Jane Austen Quote Encoded Into Plastic Polymer Sequence

This molecular method of storing data could be a big improvement on prior methods. Image Credit: Sarah Moor

Considering the sheer amount of data humanity is producing in the digital age, improving how we store it is a task scientists are racing to tackle. Encoding data in strings of molecules – aka polymers – is a promising avenue, overcoming issues of longevity and durability associated with the usual silicon-based storage. One method of doing this involves coding info into DNA, with things such as music videos and the entirety of Wikipedia represented in genetic code.

However, although promising, DNA digital data storage is slow, expensive, and could have issues with long-term stability. Researchers at the University of Texas at Austin have showcased how information could be stored using polymers of a urethane-like plastic, potentially a more stable, efficient, and cost-effective medium than DNA.

In a paper published in Cell Reports Physical Sciences, they demonstrate their method by coding and then decoding a passage from the novel Mansfield Park by Jane Austen. The quote reads: "If one scheme of happiness fails, human nature turns to another; if the first calculation is wrong, we make a second better: we find comfort somewhere."

In a statement, paper author Samuel Dahlhauser explained that "This particular passage was chosen because we felt it was uplifting in these trying times, and it is easily understood without the context in the book."

First, the text was converted to binary code, then this binary code was converted into hexadecimal code. The team produced 16 individual molecules called oligourethanes to act as the building blocks of the polymer string, aka monomers. Using the Mol.E-coder software developed by the team, this hexadecimal code was then converted into 18 polymer strings, made up of a total of 176 monomers.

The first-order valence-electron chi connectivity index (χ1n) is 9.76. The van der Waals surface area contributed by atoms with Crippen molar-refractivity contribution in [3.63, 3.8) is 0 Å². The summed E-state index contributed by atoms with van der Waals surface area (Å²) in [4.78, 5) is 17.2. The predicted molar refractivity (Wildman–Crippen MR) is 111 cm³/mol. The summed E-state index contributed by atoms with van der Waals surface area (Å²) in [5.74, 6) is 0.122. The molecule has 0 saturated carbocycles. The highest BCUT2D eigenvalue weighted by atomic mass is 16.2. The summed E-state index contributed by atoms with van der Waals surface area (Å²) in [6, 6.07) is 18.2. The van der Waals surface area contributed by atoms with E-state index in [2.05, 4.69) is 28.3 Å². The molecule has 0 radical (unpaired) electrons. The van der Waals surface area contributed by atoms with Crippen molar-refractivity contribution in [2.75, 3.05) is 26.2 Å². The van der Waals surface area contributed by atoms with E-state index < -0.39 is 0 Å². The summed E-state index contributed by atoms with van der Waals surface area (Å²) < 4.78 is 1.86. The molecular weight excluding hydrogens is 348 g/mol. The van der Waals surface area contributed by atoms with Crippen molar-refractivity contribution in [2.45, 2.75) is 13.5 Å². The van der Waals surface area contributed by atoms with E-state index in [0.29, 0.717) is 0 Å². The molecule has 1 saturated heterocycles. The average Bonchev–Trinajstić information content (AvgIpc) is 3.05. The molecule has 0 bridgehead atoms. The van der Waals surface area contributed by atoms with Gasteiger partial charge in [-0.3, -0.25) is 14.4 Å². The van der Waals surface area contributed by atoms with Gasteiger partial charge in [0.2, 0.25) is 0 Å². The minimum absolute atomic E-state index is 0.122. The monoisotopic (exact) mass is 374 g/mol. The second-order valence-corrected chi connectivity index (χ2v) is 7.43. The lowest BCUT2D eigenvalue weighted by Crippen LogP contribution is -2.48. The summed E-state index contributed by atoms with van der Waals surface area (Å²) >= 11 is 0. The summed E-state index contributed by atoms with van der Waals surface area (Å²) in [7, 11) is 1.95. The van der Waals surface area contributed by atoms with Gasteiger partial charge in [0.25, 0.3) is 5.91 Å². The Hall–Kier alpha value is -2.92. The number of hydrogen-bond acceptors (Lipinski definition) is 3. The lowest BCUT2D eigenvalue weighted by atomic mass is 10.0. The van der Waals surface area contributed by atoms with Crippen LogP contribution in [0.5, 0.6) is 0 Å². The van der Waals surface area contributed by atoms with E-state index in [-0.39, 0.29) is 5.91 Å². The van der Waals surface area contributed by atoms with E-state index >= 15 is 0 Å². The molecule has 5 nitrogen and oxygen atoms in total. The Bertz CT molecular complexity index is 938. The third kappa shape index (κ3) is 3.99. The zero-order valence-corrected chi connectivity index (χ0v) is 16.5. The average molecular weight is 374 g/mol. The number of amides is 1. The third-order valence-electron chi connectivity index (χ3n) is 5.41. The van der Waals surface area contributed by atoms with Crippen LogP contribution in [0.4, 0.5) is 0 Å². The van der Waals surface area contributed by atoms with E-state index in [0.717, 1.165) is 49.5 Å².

A process called self-immolation was used to decode the sequence. Luckily, despite the name, this doesn’t involve anyone setting themselves on fire – instead, this process involves one monomer at a time being cleaved off the polymer. The molecular weight of the string before and after the cleavage allows the individual monomers – and eventually, the entire polymer sequence – to be identified.

To test whether their system would be usable by someone without intimate knowledge of their coding system, the team tasked a colleague who was not involved in the project to decode the quote. On their second attempt (the first having two mistakes due to human error), the passage was decoded fully.

This molecular method of storing data could be a big improvement on prior methods. The limited amount of monomers that previous methods use (for example, the four bases of DNA) mean that long strings of monomers must be used to represent relatively small amounts of information. The sixteen monomers of the current method, as well as the team using a more efficient way to convert the information into binary, means that this method can be more information-dense and efficient.

 


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